How can we avoid joint replacement in osteoarthritis?

03 December 2020
Researchers in a lab at our tissue engineering centre.

Damage caused by osteoarthritis can lead to a need for joint replacement which involves major surgery. Although the results are largely very positive overall, not every outcome is good and sometimes the patient has to wait a significant amount of time to have this surgery.

New treatments are needed that are less invasive to repair and regenerate the patient’s own joint. This could be used at an earlier stage of the disease, delaying or replacing the need for joint replacement.

Can our own cells, or those from other people, be used to help repair the damage caused by arthritis?

That’s one of the questions being asked by our Tissue engineering and Regenerative Therapies Centre Versus Arthritis.

Researchers involved have a range of expertise, but a common interest in developing the best new tissue engineering and regenerative treatments for osteoarthritis.

The team are looking into how each possible treatment works, how effective it is, and overall which one is the best treatment for an individual.

This will ensure that each patient can get the right treatment at the right time.

Are there any new treatments for early stage osteoarthritis?

Yes! Researchers at the centre have played a pivotal role in the development and approval of ACI (Autologous Chondrocyte Implantation) treatment in the UK, now available on the NHS.

In ACI a small sample of cells is taken from the joint of someone with osteoarthritis, and a fresh supply of healthy cells is grown in a laboratory over about three weeks. Then these cells are inserted into the damaged area, under a flap which is stitched and glued in place.

Gradually, new cartilage starts to form in the treated area. A person is usually in hospital for just one or two days after having the procedure, and then moves on to rehabilitation and physiotherapy.

The ACI procedure works well at repairing small areas of cartilage damage, so is currently recommended for people with early stage osteoarthritis only.

What about other new treatments?

Stem cells hold great potential for new treatments; they are often thought of as the body’s own repair kit, as they are able to become specialised cells (for example, a cartilage cell), as well as reducing inflammation.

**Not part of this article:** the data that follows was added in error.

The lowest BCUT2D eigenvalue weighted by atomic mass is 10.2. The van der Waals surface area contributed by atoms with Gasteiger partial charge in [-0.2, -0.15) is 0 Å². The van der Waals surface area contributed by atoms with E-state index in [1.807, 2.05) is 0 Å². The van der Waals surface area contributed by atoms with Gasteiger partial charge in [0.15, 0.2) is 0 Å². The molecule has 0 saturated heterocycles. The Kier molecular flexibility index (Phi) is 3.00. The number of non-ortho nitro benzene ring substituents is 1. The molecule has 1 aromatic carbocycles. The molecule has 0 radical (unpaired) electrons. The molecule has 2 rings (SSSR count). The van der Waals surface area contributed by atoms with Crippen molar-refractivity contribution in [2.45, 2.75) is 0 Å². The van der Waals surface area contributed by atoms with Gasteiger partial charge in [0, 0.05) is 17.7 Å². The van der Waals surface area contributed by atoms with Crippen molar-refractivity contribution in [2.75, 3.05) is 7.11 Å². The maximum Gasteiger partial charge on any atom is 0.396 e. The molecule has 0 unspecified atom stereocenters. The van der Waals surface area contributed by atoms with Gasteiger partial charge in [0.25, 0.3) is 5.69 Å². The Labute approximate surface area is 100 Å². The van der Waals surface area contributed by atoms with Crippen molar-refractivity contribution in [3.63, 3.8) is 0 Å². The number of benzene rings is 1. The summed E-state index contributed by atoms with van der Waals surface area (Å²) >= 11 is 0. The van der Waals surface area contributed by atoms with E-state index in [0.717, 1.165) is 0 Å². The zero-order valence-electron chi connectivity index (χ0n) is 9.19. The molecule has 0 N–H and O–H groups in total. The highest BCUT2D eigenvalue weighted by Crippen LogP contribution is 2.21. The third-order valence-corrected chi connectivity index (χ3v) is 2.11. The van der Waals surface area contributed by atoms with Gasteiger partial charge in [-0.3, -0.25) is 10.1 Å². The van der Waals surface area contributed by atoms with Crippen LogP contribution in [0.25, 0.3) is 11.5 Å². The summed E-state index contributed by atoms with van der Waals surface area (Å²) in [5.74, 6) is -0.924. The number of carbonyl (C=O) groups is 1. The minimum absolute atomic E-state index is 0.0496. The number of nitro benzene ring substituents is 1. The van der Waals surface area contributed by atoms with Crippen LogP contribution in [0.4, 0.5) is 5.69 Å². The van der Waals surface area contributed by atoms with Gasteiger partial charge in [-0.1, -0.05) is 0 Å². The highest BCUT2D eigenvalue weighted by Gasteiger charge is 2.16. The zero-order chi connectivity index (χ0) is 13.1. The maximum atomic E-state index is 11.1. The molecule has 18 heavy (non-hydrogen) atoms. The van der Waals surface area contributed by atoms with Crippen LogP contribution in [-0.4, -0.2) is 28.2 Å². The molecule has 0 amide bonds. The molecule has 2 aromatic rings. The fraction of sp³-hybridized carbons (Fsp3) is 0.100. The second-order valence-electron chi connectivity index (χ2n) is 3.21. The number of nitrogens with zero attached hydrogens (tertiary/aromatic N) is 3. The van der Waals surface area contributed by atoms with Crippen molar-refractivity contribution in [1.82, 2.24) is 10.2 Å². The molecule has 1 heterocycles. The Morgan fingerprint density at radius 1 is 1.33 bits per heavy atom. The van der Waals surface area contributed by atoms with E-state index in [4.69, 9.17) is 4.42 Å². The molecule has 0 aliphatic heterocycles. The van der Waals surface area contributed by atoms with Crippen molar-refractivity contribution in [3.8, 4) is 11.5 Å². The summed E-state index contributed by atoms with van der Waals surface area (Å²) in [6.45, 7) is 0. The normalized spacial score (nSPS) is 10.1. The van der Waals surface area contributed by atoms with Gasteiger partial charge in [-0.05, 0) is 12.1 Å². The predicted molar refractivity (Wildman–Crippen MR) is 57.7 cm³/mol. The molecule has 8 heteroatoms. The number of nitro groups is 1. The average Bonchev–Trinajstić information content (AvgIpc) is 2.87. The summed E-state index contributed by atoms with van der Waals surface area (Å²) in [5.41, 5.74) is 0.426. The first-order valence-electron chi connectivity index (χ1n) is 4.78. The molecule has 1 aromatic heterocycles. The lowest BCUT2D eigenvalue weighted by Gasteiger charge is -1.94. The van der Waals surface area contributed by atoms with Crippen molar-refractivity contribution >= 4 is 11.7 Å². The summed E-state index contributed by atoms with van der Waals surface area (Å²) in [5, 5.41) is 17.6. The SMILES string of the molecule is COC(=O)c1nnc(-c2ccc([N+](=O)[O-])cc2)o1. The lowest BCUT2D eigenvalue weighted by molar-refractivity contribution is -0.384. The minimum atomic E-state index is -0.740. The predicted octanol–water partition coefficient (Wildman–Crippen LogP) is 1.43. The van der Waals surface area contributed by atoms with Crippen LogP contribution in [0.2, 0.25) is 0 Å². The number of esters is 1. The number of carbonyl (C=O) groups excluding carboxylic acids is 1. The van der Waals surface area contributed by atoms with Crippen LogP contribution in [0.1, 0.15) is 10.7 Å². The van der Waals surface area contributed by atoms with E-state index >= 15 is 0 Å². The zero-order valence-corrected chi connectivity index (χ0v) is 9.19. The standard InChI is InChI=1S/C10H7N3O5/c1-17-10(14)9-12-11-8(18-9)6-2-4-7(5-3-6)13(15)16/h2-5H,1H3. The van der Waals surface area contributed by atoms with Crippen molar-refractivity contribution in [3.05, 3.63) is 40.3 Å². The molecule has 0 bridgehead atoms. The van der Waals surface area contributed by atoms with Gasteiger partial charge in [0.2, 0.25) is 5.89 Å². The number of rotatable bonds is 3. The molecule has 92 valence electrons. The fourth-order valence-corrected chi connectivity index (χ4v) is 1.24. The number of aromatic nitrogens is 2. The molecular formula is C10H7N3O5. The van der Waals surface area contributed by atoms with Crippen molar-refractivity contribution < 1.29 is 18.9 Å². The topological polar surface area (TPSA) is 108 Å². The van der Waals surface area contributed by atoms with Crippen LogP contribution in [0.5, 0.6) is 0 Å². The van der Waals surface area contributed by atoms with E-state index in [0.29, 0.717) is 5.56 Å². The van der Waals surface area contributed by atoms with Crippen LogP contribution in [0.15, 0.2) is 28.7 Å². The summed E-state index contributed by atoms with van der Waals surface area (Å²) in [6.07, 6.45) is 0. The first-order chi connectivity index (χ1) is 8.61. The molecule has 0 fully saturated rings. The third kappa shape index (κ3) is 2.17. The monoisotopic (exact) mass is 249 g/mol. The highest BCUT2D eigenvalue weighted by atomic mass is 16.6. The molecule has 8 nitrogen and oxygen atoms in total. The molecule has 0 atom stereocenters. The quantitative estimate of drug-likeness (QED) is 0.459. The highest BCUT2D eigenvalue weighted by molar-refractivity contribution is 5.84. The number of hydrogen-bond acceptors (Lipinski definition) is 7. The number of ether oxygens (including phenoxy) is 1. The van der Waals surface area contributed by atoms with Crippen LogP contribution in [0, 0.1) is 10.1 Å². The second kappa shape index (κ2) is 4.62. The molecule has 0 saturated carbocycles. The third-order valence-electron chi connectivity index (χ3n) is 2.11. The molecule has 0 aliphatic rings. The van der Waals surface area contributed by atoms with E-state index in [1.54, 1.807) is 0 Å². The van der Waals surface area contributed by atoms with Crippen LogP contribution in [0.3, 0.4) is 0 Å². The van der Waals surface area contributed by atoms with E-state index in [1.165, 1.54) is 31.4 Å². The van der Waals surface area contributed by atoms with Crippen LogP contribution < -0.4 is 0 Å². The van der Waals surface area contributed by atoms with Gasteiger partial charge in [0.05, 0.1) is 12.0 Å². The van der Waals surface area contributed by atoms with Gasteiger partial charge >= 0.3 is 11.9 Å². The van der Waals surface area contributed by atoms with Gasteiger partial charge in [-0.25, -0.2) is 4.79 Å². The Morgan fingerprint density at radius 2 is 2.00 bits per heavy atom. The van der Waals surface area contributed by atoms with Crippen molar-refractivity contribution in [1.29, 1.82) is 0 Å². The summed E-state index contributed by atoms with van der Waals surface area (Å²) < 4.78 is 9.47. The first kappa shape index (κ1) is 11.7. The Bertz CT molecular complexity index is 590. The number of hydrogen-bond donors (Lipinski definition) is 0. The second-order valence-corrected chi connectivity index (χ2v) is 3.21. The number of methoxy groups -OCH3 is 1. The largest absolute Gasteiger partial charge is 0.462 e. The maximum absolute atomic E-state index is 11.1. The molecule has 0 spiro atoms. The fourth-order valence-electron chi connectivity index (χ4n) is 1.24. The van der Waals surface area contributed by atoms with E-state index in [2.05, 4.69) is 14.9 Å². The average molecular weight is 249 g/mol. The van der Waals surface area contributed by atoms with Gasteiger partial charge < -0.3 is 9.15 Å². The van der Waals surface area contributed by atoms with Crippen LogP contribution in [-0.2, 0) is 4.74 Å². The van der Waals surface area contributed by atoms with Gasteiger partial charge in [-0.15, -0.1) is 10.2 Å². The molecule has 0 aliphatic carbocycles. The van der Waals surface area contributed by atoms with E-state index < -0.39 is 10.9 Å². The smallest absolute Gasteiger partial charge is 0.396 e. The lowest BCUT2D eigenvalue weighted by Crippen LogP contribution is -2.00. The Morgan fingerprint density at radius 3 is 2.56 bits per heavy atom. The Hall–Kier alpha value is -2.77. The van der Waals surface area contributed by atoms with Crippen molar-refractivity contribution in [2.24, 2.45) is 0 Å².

Researchers at the centre are investigating if stem cells can be used to improve the ACI procedure. They are running the ASCOT clinical trial to compare cartilage repair when using cartilage cells, stem cells, or a combination of the two.

ACI and the ASCOT trial are helping to deliver new, regenerative treatments to people with osteoarthritis. Read Marianne’s story, who was part of the ASCOT trial.

What else are researchers at the centre up to?

  • Predicting the outcome of ACI treatment

The team found certain molecules present in higher levels in people who do not respond well to ACI, so could this allow them to predict response before treatment?

  • Identifying which cells are most effective at cartilage repair

Comparing cartilage and stem cells, and even subgroups of stem cells that are identified using small proteins on their surface.

  • Investigating where the cells go after implantation

Tagging cells with magnetic particles and tracking them using MRI to understand where cells go and how they start cartilage repair.

  • Investigating the stem cells that are naturally present in the joint

Knowing where the stem cells are and how they function in joint health and disease may help develop new drugs. These would target the stem cells in the joint to trigger or enhance cartilage repair and help to prevent osteoarthritis.

  • Mechanical scaffolds to repair larger defects

Looking at whether load-bearing scaffolds could be used in larger areas of cartilage damage and if cells or molecules that promote repair can be incorporated into this structure.

  • Can we use someone else’s stem cells to repair a damaged joint?

Researchers are also looking to see if stem cells can be used to ‘turn back the clock’ and undo some of the damage which might otherwise lead to osteoarthritis.

  • Making new models of osteoarthritis to study disease progression

Using bioprinting techniques that can print cells to create models that replicate tissues. These can be used to study osteoarthritis more effectively or test new drugs.

Our investment into future treatments

We currently invest £134.6 million in cutting-edge research, of which over £60 million (45%) is dedicated to inflammatory arthritis and immune system research, aiming to better understand arthritis as well as develop new drugs, treatments and ways to manage the condition. Ultimately, this research aims to improve the quality of life for people with arthritis.

Find out how you can support our vital services and help people living with arthritis.

Get the support you need